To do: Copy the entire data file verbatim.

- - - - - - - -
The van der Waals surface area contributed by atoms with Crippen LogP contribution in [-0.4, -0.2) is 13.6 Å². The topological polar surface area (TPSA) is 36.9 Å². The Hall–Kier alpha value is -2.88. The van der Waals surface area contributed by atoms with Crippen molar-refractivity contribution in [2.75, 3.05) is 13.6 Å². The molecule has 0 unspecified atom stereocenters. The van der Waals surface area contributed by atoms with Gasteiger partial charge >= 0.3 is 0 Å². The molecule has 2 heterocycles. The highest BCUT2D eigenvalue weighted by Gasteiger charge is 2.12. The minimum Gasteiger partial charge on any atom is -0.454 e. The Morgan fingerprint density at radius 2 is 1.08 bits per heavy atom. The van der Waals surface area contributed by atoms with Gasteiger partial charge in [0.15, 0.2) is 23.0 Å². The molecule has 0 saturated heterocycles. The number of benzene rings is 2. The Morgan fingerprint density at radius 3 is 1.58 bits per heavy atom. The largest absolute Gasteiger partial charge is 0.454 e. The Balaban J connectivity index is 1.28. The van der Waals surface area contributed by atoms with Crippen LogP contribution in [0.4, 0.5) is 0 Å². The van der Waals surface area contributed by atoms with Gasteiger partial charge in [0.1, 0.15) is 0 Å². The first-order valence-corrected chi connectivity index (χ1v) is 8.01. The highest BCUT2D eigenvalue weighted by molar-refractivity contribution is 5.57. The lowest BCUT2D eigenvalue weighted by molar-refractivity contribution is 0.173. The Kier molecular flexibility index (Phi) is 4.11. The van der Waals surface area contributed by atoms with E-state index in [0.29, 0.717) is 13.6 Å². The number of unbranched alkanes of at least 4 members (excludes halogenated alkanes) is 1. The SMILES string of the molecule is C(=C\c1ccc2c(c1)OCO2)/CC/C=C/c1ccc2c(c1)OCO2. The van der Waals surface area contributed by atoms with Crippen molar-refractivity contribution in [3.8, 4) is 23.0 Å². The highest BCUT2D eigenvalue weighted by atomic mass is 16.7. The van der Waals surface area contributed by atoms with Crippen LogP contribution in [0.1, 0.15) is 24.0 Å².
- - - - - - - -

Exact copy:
The van der Waals surface area contributed by atoms with Crippen LogP contribution in [-0.4, -0.2) is 13.6 Å². The topological polar surface area (TPSA) is 36.9 Å². The Hall–Kier alpha value is -2.88. The van der Waals surface area contributed by atoms with Crippen molar-refractivity contribution in [2.75, 3.05) is 13.6 Å². The molecule has 0 unspecified atom stereocenters. The van der Waals surface area contributed by atoms with Gasteiger partial charge >= 0.3 is 0 Å². The molecule has 2 heterocycles. The highest BCUT2D eigenvalue weighted by Gasteiger charge is 2.12. The minimum Gasteiger partial charge on any atom is -0.454 e. The Morgan fingerprint density at radius 2 is 1.08 bits per heavy atom. The van der Waals surface area contributed by atoms with Gasteiger partial charge in [0.15, 0.2) is 23.0 Å². The molecule has 0 saturated heterocycles. The number of benzene rings is 2. The Morgan fingerprint density at radius 3 is 1.58 bits per heavy atom. The largest absolute Gasteiger partial charge is 0.454 e. The Balaban J connectivity index is 1.28. The van der Waals surface area contributed by atoms with Crippen LogP contribution in [0.4, 0.5) is 0 Å². The van der Waals surface area contributed by atoms with Gasteiger partial charge in [0.1, 0.15) is 0 Å². The first-order valence-corrected chi connectivity index (χ1v) is 8.01. The highest BCUT2D eigenvalue weighted by molar-refractivity contribution is 5.57. The lowest BCUT2D eigenvalue weighted by molar-refractivity contribution is 0.173. The Kier molecular flexibility index (Phi) is 4.11. The van der Waals surface area contributed by atoms with E-state index in [0.29, 0.717) is 13.6 Å². The number of unbranched alkanes of at least 4 members (excludes halogenated alkanes) is 1. The SMILES string of the molecule is C(=C\c1ccc2c(c1)OCO2)/CC/C=C/c1ccc2c(c1)OCO2. The van der Waals surface area contributed by atoms with Crippen molar-refractivity contribution in [3.8, 4) is 23.0 Å². The highest BCUT2D eigenvalue weighted by atomic mass is 16.7. The van der Waals surface area contributed by atoms with Crippen LogP contribution in [0.1, 0.15) is 24.0 Å².